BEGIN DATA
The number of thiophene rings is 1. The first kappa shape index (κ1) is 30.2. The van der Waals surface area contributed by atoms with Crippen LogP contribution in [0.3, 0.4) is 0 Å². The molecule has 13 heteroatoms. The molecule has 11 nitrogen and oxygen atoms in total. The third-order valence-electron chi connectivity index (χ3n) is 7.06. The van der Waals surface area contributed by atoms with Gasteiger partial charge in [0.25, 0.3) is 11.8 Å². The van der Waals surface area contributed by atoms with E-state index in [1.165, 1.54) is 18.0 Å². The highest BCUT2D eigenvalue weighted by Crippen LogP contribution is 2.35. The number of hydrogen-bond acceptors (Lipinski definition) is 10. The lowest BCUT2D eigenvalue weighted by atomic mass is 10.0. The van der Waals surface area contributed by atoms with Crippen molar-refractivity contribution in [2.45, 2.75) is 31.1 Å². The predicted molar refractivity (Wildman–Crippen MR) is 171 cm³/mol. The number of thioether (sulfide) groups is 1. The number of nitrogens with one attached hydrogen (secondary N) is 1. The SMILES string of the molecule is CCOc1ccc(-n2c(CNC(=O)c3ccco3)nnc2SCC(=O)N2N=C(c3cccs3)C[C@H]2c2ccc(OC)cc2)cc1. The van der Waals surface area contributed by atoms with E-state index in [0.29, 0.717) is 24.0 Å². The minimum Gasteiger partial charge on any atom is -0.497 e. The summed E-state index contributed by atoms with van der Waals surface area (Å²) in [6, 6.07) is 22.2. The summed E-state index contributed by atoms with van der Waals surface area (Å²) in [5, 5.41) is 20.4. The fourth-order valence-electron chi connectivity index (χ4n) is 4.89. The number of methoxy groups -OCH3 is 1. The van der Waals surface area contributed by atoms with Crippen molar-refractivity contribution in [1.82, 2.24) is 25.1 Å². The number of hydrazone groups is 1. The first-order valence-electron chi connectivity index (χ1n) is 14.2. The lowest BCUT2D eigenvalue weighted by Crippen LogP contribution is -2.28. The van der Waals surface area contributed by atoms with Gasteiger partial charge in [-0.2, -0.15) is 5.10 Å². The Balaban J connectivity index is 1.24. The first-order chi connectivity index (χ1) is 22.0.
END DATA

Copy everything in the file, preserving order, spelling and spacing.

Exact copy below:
The number of thiophene rings is 1. The first kappa shape index (κ1) is 30.2. The van der Waals surface area contributed by atoms with Crippen LogP contribution in [0.3, 0.4) is 0 Å². The molecule has 13 heteroatoms. The molecule has 11 nitrogen and oxygen atoms in total. The third-order valence-electron chi connectivity index (χ3n) is 7.06. The van der Waals surface area contributed by atoms with Gasteiger partial charge in [0.25, 0.3) is 11.8 Å². The van der Waals surface area contributed by atoms with E-state index in [1.165, 1.54) is 18.0 Å². The highest BCUT2D eigenvalue weighted by Crippen LogP contribution is 2.35. The number of hydrogen-bond acceptors (Lipinski definition) is 10. The lowest BCUT2D eigenvalue weighted by atomic mass is 10.0. The van der Waals surface area contributed by atoms with Crippen molar-refractivity contribution in [2.45, 2.75) is 31.1 Å². The predicted molar refractivity (Wildman–Crippen MR) is 171 cm³/mol. The number of thioether (sulfide) groups is 1. The number of nitrogens with one attached hydrogen (secondary N) is 1. The SMILES string of the molecule is CCOc1ccc(-n2c(CNC(=O)c3ccco3)nnc2SCC(=O)N2N=C(c3cccs3)C[C@H]2c2ccc(OC)cc2)cc1. The van der Waals surface area contributed by atoms with E-state index in [0.29, 0.717) is 24.0 Å². The minimum Gasteiger partial charge on any atom is -0.497 e. The summed E-state index contributed by atoms with van der Waals surface area (Å²) in [6, 6.07) is 22.2. The summed E-state index contributed by atoms with van der Waals surface area (Å²) in [5, 5.41) is 20.4. The fourth-order valence-electron chi connectivity index (χ4n) is 4.89. The number of methoxy groups -OCH3 is 1. The van der Waals surface area contributed by atoms with Crippen molar-refractivity contribution in [1.82, 2.24) is 25.1 Å². The number of hydrazone groups is 1. The first-order valence-electron chi connectivity index (χ1n) is 14.2. The lowest BCUT2D eigenvalue weighted by Crippen LogP contribution is -2.28. The van der Waals surface area contributed by atoms with Gasteiger partial charge in [-0.2, -0.15) is 5.10 Å². The Balaban J connectivity index is 1.24. The first-order chi connectivity index (χ1) is 22.0.